On November 22, 1963, President Kennedy greets a crowd in the parking lot of the Texas Hotel, in Fort Worth just hours before his assassination.
A half century has passed since November 22, 1963, that dark day in Dallas, Texas, when the “unspeakable” happened: President John F. Kennedy was assassinated as his presidential motorcade cruised through downtown. The impact of Kennedy’s assassination on the lives of Americans and the legacy of the man who remains one of the country’s most beloved presidents are being studied and remembered more than ever on this 50th anniversary. Numerous TV specials and documentaries are being aired that examine Kennedy’s life and presidency and the events surrounding his death. Kennedy’s accomplishments as president include countering the Soviet threat, averting nuclear war during the Cuban missile crisis; inspiring young Americans to participate in public service, such as by serving in the Peace Corps, which he started; negotiating a Nuclear Test Ban Treaty; urging the nation to put a man on the moon by the end of the decade; and moving the country toward guaranteeing civil rights for African Americans.
The assassination has remained controversial, to say the least. Polls consistently show that far more Americans doubt than believe the conclusion of the Warren Commission that Lee Harvey Oswald was the lone gunman responsible. The commission’s judgment was later tempered by the findings of the House Select Committee on Assassinations (HSCA), which in 1979 reported that Kennedy was likely assassinated as a result of a conspiracy. Key support for the HSCA’s conclusion, however, came from a forensic audio recording that has since been discredited.
A History (channel) documentary on the JFK assassination catalogs 311 distinct theories that together blame more than 40 groups and 200 individuals. The alleged plotters range from CIA or Pentagon operatives to the Mafia to anti- or pro-Castro Cubans to the Russians to Lyndon Johnson. Some scholarly works have attempted to put the conspiracies to rest, such as Gerald Posner’s Case Closed and Vincent Bugliosi’s Reclaiming History. Although more than three-fourths of Americans, according to one poll, doubt the full truth will ever be known, the year 2017 may bring some closure. In that year the JFK Records Act, a law passed in 1992 in the wake of the popular conspiracy movie JFK, compels the government to release to the public all remaining documents concerning the assassination of Kennedy.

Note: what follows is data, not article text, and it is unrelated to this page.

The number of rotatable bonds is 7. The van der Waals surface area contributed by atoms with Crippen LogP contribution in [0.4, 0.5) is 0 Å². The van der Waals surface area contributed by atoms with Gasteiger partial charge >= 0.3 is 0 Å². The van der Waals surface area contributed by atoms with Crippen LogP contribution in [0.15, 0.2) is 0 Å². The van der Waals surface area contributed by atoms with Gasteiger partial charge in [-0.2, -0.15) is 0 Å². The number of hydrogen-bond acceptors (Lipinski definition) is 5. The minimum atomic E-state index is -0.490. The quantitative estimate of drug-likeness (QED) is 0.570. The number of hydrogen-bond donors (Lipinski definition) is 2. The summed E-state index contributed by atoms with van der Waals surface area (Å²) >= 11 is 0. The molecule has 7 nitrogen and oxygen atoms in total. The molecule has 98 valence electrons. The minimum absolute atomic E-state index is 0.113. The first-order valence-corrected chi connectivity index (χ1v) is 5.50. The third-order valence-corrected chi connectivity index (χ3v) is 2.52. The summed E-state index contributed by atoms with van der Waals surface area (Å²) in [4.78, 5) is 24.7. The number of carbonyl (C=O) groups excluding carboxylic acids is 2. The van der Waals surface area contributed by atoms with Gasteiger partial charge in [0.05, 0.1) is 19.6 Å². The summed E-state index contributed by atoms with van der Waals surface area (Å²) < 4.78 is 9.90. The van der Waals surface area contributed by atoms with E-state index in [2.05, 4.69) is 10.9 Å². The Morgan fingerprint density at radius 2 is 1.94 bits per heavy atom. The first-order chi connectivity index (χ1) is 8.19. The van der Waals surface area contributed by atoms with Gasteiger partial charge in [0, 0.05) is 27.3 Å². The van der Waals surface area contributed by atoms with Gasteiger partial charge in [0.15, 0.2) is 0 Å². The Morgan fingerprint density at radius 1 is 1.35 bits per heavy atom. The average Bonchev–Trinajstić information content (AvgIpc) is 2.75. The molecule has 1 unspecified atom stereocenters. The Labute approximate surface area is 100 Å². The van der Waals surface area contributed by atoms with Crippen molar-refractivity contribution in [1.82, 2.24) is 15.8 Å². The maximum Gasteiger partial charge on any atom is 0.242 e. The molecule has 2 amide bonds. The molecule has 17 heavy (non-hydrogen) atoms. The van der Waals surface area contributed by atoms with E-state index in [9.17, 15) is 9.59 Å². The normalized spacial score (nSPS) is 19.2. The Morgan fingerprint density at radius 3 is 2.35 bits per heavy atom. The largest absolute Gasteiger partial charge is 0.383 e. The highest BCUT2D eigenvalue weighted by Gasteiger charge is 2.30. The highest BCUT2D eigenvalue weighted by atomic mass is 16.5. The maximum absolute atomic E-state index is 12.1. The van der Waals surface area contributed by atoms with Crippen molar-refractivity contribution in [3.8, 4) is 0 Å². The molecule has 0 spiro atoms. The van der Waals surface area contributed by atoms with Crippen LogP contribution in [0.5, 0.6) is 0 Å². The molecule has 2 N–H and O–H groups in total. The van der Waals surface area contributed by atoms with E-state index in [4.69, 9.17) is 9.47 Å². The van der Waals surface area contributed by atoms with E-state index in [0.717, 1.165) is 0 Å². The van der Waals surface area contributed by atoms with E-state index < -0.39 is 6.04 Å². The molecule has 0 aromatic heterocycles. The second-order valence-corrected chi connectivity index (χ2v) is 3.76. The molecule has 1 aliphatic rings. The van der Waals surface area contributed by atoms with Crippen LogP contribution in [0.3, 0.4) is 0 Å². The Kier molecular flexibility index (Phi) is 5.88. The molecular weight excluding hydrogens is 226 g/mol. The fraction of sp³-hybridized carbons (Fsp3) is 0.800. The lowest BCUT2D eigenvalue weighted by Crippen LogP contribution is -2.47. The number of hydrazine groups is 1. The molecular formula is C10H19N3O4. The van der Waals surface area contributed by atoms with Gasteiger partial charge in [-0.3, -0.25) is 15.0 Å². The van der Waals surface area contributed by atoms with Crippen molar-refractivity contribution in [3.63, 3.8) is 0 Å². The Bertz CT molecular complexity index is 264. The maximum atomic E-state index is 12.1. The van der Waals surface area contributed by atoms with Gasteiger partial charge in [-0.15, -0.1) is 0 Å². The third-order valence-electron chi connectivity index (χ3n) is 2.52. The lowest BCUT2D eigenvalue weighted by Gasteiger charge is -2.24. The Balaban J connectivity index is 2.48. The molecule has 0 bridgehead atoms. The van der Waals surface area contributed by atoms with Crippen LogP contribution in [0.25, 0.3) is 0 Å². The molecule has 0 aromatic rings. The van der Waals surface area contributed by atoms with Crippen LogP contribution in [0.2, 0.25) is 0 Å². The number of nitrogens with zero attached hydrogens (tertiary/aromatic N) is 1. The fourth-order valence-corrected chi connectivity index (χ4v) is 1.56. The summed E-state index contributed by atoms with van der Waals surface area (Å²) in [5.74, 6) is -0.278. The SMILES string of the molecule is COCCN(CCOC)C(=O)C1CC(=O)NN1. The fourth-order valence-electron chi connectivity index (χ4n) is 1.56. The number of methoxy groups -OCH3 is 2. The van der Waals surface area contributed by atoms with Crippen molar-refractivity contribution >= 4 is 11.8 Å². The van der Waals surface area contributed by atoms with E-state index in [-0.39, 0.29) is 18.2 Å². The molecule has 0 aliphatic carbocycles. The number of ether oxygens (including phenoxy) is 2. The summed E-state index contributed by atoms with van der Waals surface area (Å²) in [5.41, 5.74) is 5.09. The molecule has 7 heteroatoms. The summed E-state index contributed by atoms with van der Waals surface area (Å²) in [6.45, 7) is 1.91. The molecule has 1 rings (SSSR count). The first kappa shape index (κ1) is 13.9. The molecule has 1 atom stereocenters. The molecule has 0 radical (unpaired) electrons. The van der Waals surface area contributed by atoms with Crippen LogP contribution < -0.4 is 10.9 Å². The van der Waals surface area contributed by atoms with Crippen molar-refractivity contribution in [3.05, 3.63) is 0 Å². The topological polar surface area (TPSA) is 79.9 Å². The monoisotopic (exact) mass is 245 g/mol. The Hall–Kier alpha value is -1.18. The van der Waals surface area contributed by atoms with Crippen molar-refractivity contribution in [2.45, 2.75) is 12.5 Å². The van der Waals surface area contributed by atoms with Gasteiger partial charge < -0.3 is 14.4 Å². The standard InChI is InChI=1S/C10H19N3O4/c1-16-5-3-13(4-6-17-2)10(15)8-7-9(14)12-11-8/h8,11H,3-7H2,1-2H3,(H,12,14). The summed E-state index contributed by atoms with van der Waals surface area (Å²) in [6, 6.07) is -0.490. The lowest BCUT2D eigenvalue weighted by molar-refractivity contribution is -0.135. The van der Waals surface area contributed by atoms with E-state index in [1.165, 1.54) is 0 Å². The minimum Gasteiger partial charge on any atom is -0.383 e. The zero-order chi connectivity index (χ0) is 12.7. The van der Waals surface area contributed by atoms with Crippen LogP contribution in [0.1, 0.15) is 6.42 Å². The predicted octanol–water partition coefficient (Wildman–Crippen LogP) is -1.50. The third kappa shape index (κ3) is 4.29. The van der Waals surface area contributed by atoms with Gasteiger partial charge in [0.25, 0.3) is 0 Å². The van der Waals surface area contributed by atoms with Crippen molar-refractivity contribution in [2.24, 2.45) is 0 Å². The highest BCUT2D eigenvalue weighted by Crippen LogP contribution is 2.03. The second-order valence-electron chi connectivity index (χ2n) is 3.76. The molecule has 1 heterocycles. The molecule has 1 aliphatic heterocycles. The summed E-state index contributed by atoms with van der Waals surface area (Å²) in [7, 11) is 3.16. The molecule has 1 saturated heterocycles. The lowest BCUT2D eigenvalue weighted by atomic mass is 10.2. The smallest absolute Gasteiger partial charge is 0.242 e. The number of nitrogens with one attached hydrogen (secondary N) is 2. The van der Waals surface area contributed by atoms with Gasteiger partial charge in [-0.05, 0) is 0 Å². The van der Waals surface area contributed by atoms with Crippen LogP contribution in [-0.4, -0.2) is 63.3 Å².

Image credit: © Cecil Stoughton/John F. Kennedy Presidential Library & Museum
- JFK Assassination Timeline
This interactive timeline permits exploration of much more than the events of November 22, 1963 in Dallas, Texas; it begins with the birth of John Fitzgerald Kennedy in 1917 to the yet-future release of all remaining assassination-related documents in the possession of the U.S. government in 2017.
(Source: The Sixth Floor Museum at Dealey Plaza; accessed November 19, 2013)
- What Does the Zapruder Film Really Tell Us?
This insightful article recounts the history of the JFK assassination and of the official explanations and the alternative “conspiracy theories” that have surrounded it for fifty years, with a focus on the centrality of Abraham Zapruder’s 8mm film.
(Source: Smithsonian magazine, October 2013)
- The American Experience: JFK
Watch the acclaimed two-part PBS documentary JFK online.
(Source: PBS; accessed November 20, 2013)
- JFK Facts
This website bills itself as “the premier destination on the Web for high-quality information and reasoned debate about the assassination of President John F. Kennedy.”
(Source: JFKFacts.org; accessed November 19, 2013)
- John F. Kennedy
Check out this biographical recap of the 35th U.S. president; links to videos, speeches, photo galleries, and related articles.
(Source: History.com; accessed November 19, 2013)
- JFK 50 Years
This website of the Kennedy Presidential Library and Museum presents an overview of John F. Kennedy’s legacy—a walk on the hagiographic side.
(Source: jfk50.org; accessed November 19, 2013)